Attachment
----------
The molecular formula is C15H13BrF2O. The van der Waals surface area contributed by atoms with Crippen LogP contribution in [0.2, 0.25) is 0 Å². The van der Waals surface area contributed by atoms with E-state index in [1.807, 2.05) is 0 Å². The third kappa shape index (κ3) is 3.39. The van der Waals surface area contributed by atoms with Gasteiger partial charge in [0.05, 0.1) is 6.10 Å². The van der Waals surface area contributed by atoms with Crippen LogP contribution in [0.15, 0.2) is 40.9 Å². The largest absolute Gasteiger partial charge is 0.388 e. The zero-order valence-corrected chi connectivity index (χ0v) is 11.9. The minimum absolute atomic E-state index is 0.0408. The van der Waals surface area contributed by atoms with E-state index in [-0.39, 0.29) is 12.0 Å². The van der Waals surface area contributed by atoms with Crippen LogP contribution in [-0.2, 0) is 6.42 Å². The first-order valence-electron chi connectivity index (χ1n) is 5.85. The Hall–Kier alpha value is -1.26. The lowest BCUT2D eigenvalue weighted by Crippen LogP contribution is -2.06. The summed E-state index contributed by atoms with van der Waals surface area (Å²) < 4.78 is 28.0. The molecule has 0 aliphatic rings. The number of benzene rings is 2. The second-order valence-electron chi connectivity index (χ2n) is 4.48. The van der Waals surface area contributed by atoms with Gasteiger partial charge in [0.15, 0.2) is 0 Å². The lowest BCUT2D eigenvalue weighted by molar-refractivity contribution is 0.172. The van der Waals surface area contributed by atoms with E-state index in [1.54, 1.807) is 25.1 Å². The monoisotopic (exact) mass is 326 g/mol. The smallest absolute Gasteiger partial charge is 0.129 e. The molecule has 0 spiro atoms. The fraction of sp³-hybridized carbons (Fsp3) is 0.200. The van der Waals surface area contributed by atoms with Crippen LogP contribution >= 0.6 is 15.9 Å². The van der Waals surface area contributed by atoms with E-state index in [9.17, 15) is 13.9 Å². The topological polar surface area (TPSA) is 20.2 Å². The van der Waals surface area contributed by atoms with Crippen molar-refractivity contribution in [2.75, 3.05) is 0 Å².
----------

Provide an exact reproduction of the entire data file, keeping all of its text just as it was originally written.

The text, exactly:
The molecular formula is C15H13BrF2O. The van der Waals surface area contributed by atoms with Crippen LogP contribution in [0.2, 0.25) is 0 Å². The van der Waals surface area contributed by atoms with E-state index in [1.807, 2.05) is 0 Å². The third kappa shape index (κ3) is 3.39. The van der Waals surface area contributed by atoms with Gasteiger partial charge in [0.05, 0.1) is 6.10 Å². The van der Waals surface area contributed by atoms with Crippen LogP contribution in [0.15, 0.2) is 40.9 Å². The largest absolute Gasteiger partial charge is 0.388 e. The zero-order valence-corrected chi connectivity index (χ0v) is 11.9. The minimum absolute atomic E-state index is 0.0408. The van der Waals surface area contributed by atoms with E-state index in [-0.39, 0.29) is 12.0 Å². The van der Waals surface area contributed by atoms with Crippen LogP contribution in [-0.2, 0) is 6.42 Å². The first-order valence-electron chi connectivity index (χ1n) is 5.85. The Hall–Kier alpha value is -1.26. The lowest BCUT2D eigenvalue weighted by Crippen LogP contribution is -2.06. The summed E-state index contributed by atoms with van der Waals surface area (Å²) < 4.78 is 28.0. The molecule has 0 aliphatic rings. The number of benzene rings is 2. The second-order valence-electron chi connectivity index (χ2n) is 4.48. The van der Waals surface area contributed by atoms with Gasteiger partial charge in [0.15, 0.2) is 0 Å². The lowest BCUT2D eigenvalue weighted by molar-refractivity contribution is 0.172. The van der Waals surface area contributed by atoms with E-state index in [1.54, 1.807) is 25.1 Å². The monoisotopic (exact) mass is 326 g/mol. The smallest absolute Gasteiger partial charge is 0.129 e. The molecule has 0 spiro atoms. The fraction of sp³-hybridized carbons (Fsp3) is 0.200. The van der Waals surface area contributed by atoms with Crippen LogP contribution >= 0.6 is 15.9 Å². The van der Waals surface area contributed by atoms with E-state index in [9.17, 15) is 13.9 Å². The topological polar surface area (TPSA) is 20.2 Å². The van der Waals surface area contributed by atoms with Crippen molar-refractivity contribution in [2.75, 3.05) is 0 Å².